Wikipedia is available in multiple languages, however, it is still not available in Indian and Arabic languages which makes it difficult for non-English speaking Indians and Arabians to find information. For the past few months, Google has been working with volunteers, translators and Wikipedia folks across India, Middle East and Africa to translate more than 16 million words on Wikipedia.

The result is there to show as several Wikipedia articles are now available in Arabic, Gujarati, Hindi, Kannada, Swahili, Tamil and Telugu. Google has used search data and Google Trends data to identify the words which needed translation and used their Translator Toolkit to translate articles in the above languages.

Google plans to add more translations to Wikipedia in its attempt to make one of the best information resources more accessible. Anyone who is interested can volunteer and join in the translation efforts to make Wikipedia more accessible to users.

(Google Translate Blog via Techmeme)

Translate Foreign Language RSS Feeds To Your Language

Language barrier can really be a pain while communicating with people, likewise the web is also made up of several websites which are not in your native language. So would you skip reading interesting content, just because it is in a language you do not understand.

Most likely the answer would be yes, however, there are several ways to translate web page content, one of involves Google Translate, but what if you want to subscribe to a RSS feed of a website in a foreign language?

Turns out that there are several ways in which you can translate RSS Feeds and then subscribe to them in your own native language. I will list out a few resources using which you can translate RSS feeds to your own language and then subscribe to them in your RSS reader.

Also Read: 10 Ways To Combine and Mashup Multiple RSS Feeds

Google Reader Translation

Google Reader Translate RSS Feed

If you are a Google Reader user, translating feeds to your own language is a piece of cake. Just subscribe to the RSS feed you want in Google Reader and click on the "Feed Settings" button. From the available options, select "Translate into my language" for the foreign language feed. That’s it, Google will use the Translate API to translate the feed to the language you have in your account settings.

Yahoo Pipes

Yahoo Pipes Translate RSS Feed

Yahoo Pipes is one of the most innovative piece of software ever created. It allows you to mashup RSS feeds and create a single one. In addition to that, Yahoo Pipes also offers several other functionalities, one of them being the ability to translate RSS feeds to your native language.

Webware has detailed instructions on how you can translate a RSS feed to your own language. Head over to this link to learn the trick.

Ed Note: The Babel Fish translation operator is deprecated, you will find it under the Deprecated options.

Feed Language Translation

Feed Language Translation

Feed Language is a RSS feed translator which is powered by the Google AJAX API and uses Google Translate API for translating feeds to and from 52 languages. To create a feed, just enter the URL of the RSS feed and select the language combination.

Feed Language will create a new RSS feed which will contain the translated content. You can then use the new RSS URL to subscribe to the feed in your RSS reader.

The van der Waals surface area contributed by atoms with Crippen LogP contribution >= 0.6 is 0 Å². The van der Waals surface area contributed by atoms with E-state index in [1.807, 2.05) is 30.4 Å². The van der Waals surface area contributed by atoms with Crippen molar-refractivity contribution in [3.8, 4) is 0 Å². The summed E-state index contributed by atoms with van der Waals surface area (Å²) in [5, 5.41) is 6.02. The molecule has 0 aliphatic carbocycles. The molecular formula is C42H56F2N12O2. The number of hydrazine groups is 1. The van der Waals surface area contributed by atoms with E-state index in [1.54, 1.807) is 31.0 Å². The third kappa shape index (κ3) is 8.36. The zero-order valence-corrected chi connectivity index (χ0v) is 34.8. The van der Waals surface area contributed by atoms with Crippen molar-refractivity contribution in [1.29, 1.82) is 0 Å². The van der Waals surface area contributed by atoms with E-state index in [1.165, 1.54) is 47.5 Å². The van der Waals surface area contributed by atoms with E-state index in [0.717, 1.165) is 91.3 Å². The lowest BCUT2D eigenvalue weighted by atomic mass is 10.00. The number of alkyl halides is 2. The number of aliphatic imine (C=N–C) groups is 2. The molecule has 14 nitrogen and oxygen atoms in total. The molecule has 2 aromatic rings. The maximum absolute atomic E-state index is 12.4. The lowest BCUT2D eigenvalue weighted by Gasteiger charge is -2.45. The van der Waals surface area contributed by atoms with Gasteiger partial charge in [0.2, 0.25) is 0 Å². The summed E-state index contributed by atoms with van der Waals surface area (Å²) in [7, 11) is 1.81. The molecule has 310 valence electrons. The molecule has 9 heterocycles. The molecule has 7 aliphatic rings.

Mloovi – RSS Feed Translator

Mloovi is a free tool which translates RSS newsfeeds from and to 52 languages using Google Translate. You can sing up for a free account and translate RSS feeds to your language. The converted RSS feeds will contain ads from Mloovi.

That’s it, using the above tools or services you can get through the language barrier with ease and keep up with the latest news on your favorite websites.

Translate Content On Your Desktop Using Air Translate

Language barriers are usually overcome using translators, in person or as a service. We have told you about several tools which allow you to translate Word documents, translate PDF files and documents, use an  instant messenger for translation and a free desktop translator.


To add to that list, we came across and application called AirTranslate, which is based on the platform. AirTranslate makes use of the Google translation engine to provide you with a desktop tool to translate content on your desktop.

Techie Buzz Verdict

techie-buzz-recommended-software[3] Adobe Air applications are platform independent, which means that you can run this app on any OS which supports Adobe Air. Since this translator uses the Google Translation engine, it provides translation for more than 50 languages.

Another interesting feature about this app is that it will automatically use the text from the clipboard and add it to the translate text box. This will save you some trouble of copy pasting text into the interface.

Overall this app provides a neat and simple interface to translate content from one language to another.

Rating: 4/5 (Excellent)

Download Air Translate

Google Translator Gadget For Translating Your Website

If you write your blog in one language, don’t expect only people who know that language to stop by. Some visitors to your website may not understand the language you write in.

In such cases translation tools help those readers to convert the webpage into a language they understand. This makes reading information much more easy for them.

There are several ways in which you can offer translations to your users. If you are looking for a even better tool, Google has just announced a website translator gadget that is definitely much more smarter than the regular ones right now.

To install the website translator gadget to your blog, visit this page and copy the text to the header of your template.


After you have copied the text to your template upload the file to your server for the changes to take effect.

Once the code is in place, Google will automatically detect the users language based on the browser settings and display an option to translate the page to their language.


Once they click on the translate button the webpage will be translated without the user leaving your site. Google Translate currently supports translation between 51 languages making it a good fit for webmasters with traffic from several countries.

Translate your website with Google [Official Google Blog]